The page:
Several dozen members of the nationalist youth group Turkiye Genclik Birligi attacked US sailors in the Eminonu district on the Istanbul waterfront, a popular tourist hub
Istanbul (AFP) - Turkey on Thursday freed without questioning or charges 12 radical nationalist protesters who attacked three US sailors in the centre of Istanbul in an assault that alarmed the American military.
Several dozen members of Turkiye Genclik Birligi (Turkish Youth Union/TGB) attacked the visiting US sailors on Wednesday afternoon while their vessel the USS Ross was moored in the centre of Istanbul on its way back from exercises in the Black Sea.
They threw red dye and sought to force white sacks as hoods on the sailors in the Eminonu district on the Istanbul waterfront, a popular tourist hub.
The case of the 12 protesters arrested over the action was referred earlier Thursday to the court of justice in Istanbul, the Dogan news agency said.
However they were all later released without charge and without even being questioned by prosecutors, it added.
TGB chairman Cagdas Cengiz said outside the courthouse that it was "our duty as Turkish youths" to attack the soldiers.
"This protest was a salute to all the oppressed nations. From now on, American soldiers will never have an easy time here. They will not be able to go around freely," he said, quoted by the Milliyet daily.
An MP for the mainstream secular opposition Republican People's Party (CHP) also praised the action.
"These young people have done what was necessary. Turks are hospitable but have always sided with the oppressed," said Suheyl Batum.
- 'Ugly and disturbing' -
But the attack -- which came amid tensions between NATO allies the United States and Turkey over the crisis in Syria -- caused alarm in Washington.
"We find it ugly and disturbing," US military spokesman Colonel Steven Warren told reporters in Washington, describing the attackers as "what appear to be thugs on the street."
The USS Ross had been moored in the centre of the city just beneath the Topkapi Palace, the historic home of the Ottoman Sultans.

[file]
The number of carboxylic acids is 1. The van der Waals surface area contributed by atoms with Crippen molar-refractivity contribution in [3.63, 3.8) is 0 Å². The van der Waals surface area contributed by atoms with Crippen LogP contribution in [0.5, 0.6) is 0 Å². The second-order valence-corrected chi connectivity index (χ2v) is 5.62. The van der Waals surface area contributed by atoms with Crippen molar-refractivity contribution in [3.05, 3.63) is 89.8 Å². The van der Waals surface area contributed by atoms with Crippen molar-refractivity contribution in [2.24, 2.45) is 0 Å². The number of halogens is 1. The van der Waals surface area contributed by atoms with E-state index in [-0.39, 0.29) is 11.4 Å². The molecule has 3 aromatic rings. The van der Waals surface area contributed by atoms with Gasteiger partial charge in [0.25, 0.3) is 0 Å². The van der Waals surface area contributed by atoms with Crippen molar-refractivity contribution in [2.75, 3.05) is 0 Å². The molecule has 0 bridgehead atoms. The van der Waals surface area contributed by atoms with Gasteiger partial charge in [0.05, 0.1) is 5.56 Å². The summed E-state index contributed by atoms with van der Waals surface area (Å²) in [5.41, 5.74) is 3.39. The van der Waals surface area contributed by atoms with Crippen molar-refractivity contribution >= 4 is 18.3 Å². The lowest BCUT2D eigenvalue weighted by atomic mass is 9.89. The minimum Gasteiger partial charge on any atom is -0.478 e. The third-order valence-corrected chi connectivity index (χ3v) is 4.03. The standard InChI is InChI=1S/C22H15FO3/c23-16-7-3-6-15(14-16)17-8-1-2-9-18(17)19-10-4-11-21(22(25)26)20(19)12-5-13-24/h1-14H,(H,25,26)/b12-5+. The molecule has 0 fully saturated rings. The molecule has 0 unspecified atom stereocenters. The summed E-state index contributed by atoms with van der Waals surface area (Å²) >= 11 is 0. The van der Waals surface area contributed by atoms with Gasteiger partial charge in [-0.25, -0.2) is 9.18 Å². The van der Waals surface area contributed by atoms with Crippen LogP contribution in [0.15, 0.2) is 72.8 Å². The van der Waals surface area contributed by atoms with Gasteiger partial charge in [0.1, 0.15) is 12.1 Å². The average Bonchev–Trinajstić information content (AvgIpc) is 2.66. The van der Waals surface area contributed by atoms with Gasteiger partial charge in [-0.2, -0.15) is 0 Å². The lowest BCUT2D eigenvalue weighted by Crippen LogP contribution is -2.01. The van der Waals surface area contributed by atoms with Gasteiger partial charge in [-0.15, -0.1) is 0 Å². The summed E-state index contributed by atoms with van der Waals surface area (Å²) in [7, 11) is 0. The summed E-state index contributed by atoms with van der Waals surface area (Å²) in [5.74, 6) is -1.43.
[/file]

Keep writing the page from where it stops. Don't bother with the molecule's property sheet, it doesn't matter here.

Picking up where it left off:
Shore leave was cancelled for the rest of the stay for the crew after the incident, the Pentagon said.
The Turkish foreign ministry also condemned the incident saying it was "disrespectful" and "could in no way be tolerated".
The USS Ross on Thursday afternoon sailed out of Istanbul as planned and then through the Dardanelles Strait towards the Aegean Sea, the Hurriyet daily said.
The use of hoods in the protest was a reference to an incident from the 2003 Iraq war that outraged many in Turkey when US forces in northern Iraq arrested a group of Turkish soldiers, forced hoods over their heads and held them for three days.
The incident inflamed nationalist sentiment in Turkey and formed the basis of a 2006 action film about Turkish agents in Iraq, "Valley of the Wolves: Iraq".
Turkey's refusal to cooperate with the US-led invasion of Iraq in 2003 caused a full-blown crisis in relations between Washington and Ankara.
But tension has re-emerged in recent months over Turkey's wariness of offering full support to the US-led coalition fighting Islamic State (IS) jihadists in Iraq and Syria.
US Vice President Joe Biden is expected in Istanbul on November 21 for talks with Turkish leaders in a visit seen as crucial for smoothing out the current tensions.
The TGB claims to be loyal to the principles of modern Turkey's founding father Mustafa Kemal Ataturk and also staunchly opposed the ruling Islamic-rooted party co-founded by President Recep Tayyip Erdogan.
Its thinking is marked by vehement anti-Americanism and it also strongly opposes Turkey's bid to join the European Union.